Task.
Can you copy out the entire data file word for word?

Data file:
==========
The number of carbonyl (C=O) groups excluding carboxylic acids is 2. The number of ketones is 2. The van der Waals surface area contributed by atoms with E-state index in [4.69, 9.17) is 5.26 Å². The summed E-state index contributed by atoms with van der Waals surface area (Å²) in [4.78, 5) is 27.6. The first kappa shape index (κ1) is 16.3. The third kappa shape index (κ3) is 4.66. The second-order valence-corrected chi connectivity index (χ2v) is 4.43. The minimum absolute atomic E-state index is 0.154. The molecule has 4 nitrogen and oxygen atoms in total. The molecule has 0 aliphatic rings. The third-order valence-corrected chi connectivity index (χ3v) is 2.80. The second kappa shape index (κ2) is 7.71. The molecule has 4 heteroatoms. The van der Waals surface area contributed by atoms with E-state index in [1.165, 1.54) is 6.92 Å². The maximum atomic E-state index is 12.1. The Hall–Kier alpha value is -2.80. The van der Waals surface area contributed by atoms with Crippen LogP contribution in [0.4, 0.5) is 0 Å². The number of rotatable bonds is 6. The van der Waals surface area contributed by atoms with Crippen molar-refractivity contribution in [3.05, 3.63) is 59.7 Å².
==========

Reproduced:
The number of carbonyl (C=O) groups excluding carboxylic acids is 2. The number of ketones is 2. The van der Waals surface area contributed by atoms with E-state index in [4.69, 9.17) is 5.26 Å². The summed E-state index contributed by atoms with van der Waals surface area (Å²) in [4.78, 5) is 27.6. The first kappa shape index (κ1) is 16.3. The third kappa shape index (κ3) is 4.66. The second-order valence-corrected chi connectivity index (χ2v) is 4.43. The minimum absolute atomic E-state index is 0.154. The molecule has 4 nitrogen and oxygen atoms in total. The molecule has 0 aliphatic rings. The third-order valence-corrected chi connectivity index (χ3v) is 2.80. The second kappa shape index (κ2) is 7.71. The molecule has 4 heteroatoms. The van der Waals surface area contributed by atoms with E-state index in [1.165, 1.54) is 6.92 Å². The maximum atomic E-state index is 12.1. The Hall–Kier alpha value is -2.80. The van der Waals surface area contributed by atoms with Crippen LogP contribution in [0.4, 0.5) is 0 Å². The number of rotatable bonds is 6. The van der Waals surface area contributed by atoms with Crippen molar-refractivity contribution in [3.05, 3.63) is 59.7 Å².